Is desmopressin effective for treating nocturia in men?
Nocturia is the bothersome symptom of waking one or more times per night to pass urine. It is common in older men. More than half of men older than 70 years of age have nocturia, and there are many reasons for this. Desmopressin is a drug that regulates urine volume and concentration in the body. It is also used to treat nocturia.
The search is up-to-date to 1 August 2017. We identified 14 clinical trials including 2966 men. We compared desmopressin alone or in combination with other medicines used for urinary problems (such as alpha-blockers or anticholinergics) against placebo (pretend treatment), behaviour changes, or medicines used for urinary problems alone or in combination. Most of the included studies enrolled only older men.
Treatment with desmopressin for three to 12 months may reduce how often men urinate at night in a small number of men compared to placebo. Serious side effects were not increased. We do not know how the use of desmopressin compares to changes in behaviour. The effect of desmopressin on how often men urinate at night is likely to be similar to that of alpha-blockers when given for up to three months (i.e. short-term treatment) without major side effects. Adding desmopressin to an alpha-blocker seems to work little better than an alpha-blocker alone or an alpha-blocker combined with an anticholinergic.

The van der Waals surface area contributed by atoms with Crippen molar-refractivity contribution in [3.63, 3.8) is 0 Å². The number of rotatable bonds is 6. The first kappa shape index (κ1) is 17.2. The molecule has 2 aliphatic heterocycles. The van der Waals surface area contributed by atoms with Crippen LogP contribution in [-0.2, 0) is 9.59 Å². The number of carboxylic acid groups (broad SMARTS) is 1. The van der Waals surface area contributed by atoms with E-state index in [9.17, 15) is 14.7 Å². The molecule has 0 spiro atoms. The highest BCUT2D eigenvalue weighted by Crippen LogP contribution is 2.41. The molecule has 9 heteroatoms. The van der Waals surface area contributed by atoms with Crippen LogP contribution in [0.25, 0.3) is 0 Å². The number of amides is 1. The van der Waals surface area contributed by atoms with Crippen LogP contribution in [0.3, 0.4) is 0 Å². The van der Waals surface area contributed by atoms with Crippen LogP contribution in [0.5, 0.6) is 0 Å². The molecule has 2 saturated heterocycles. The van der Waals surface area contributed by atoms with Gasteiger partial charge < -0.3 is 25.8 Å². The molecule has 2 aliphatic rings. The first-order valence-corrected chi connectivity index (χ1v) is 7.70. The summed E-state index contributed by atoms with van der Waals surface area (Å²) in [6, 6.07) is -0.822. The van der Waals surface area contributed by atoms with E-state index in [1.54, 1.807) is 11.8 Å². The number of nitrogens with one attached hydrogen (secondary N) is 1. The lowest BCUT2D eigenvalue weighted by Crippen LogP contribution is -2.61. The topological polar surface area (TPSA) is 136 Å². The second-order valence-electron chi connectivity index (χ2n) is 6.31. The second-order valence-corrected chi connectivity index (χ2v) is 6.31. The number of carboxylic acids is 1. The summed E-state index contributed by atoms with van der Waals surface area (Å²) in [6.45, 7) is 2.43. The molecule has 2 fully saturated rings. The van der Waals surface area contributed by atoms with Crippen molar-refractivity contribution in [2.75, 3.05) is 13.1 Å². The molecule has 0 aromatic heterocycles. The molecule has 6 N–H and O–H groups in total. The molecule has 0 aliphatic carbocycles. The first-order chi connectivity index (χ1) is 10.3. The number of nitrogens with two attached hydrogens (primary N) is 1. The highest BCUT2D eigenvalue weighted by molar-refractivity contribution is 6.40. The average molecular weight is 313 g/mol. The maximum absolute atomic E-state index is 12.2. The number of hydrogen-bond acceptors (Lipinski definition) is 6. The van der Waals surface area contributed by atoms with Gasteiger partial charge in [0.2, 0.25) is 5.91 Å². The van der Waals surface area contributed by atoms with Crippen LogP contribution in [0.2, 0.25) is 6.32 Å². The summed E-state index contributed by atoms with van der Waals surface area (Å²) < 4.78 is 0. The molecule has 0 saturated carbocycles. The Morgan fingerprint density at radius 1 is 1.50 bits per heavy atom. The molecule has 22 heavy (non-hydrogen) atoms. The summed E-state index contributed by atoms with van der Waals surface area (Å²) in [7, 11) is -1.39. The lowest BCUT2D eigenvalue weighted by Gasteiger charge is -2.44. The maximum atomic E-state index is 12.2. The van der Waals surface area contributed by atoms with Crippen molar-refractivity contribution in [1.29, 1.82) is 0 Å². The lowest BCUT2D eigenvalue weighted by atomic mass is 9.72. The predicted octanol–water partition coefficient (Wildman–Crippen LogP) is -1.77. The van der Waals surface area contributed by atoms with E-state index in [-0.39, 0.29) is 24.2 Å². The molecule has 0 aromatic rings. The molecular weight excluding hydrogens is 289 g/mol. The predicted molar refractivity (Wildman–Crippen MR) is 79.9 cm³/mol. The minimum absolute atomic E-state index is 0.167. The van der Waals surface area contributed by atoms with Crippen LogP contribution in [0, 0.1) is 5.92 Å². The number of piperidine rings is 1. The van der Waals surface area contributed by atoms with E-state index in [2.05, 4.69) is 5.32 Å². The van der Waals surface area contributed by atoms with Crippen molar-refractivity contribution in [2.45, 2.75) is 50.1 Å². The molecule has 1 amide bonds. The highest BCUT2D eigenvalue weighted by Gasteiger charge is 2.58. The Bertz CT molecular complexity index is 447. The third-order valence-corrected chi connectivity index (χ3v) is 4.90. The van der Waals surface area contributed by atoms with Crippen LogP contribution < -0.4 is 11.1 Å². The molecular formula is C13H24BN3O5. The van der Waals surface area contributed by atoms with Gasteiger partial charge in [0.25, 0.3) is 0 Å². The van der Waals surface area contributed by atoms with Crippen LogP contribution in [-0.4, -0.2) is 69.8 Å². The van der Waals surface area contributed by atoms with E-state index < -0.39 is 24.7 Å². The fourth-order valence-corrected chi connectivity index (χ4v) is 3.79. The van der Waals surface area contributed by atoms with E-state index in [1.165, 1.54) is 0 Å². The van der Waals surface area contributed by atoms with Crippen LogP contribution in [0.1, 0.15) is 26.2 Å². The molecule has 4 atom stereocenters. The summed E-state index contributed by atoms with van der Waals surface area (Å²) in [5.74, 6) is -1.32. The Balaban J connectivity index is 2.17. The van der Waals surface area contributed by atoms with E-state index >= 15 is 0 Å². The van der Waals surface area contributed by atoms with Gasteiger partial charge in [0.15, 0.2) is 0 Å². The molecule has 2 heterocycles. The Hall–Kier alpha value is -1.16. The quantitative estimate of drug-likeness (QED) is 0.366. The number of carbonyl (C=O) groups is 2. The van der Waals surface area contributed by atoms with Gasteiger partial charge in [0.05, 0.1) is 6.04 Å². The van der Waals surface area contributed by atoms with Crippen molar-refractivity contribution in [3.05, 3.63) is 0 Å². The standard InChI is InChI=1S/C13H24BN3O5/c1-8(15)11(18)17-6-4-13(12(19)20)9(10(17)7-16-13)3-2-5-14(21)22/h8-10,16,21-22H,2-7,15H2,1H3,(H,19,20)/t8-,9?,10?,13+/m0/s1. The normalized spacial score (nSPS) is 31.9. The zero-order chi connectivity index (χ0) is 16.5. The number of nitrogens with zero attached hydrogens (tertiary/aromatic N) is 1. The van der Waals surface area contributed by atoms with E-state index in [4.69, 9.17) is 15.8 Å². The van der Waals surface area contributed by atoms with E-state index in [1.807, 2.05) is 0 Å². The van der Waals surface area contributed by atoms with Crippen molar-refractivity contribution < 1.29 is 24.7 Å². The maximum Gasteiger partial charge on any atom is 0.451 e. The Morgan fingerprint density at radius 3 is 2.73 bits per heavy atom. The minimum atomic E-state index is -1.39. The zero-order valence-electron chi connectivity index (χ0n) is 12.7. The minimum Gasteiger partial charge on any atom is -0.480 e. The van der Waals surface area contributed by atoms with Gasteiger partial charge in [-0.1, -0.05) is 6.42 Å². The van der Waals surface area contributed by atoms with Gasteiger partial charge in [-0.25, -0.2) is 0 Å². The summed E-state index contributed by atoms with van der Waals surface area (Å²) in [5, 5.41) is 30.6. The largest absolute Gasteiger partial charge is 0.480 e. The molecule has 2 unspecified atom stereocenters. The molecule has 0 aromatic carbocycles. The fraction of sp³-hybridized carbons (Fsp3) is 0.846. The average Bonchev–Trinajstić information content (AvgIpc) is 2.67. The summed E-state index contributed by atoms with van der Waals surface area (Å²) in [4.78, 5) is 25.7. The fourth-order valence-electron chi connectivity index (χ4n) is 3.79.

Quality of the evidence
We rated the quality of the evidence to be low in most cases, meaning that we cannot fully trust the results. The included studies were poorly designed, small, and only followed people for a short time (usually three months or less).
Desmopressin may reduce the number of nocturnal voids by a small amount compared to placebo in intermediate-term (three to 12 months) follow-up without increasing major adverse events. We found insufficient evidence to determine the effects of desmopressin when compared with behaviour modification. The effect on the number of nocturnal voids in the short term is likely to be similar to that of alpha-blockers, with very infrequent major adverse events. There appears to be little added benefit in the combined use of desmopressin with an alpha-blocker. The findings of this review were limited by short-term follow-up, study limitations, and imprecision.
Nocturia is the bothersome symptom of awakening one or more times per night to void. Desmopressin is a commonly used medication for treating nocturia.
To assess the effects of desmopressin as compared to other interventions in the treatment of nocturia in men.
We performed a comprehensive search of the medical literature with no restrictions on the language of publication or publication status. The date of the latest search of all databases was August 2017.
We included randomised or quasi-randomised trials. Inclusion criteria were men with nocturia defined as one or more voids per night. We excluded trials of children or adults with primary or secondary enuresis or underlying distinct disorders.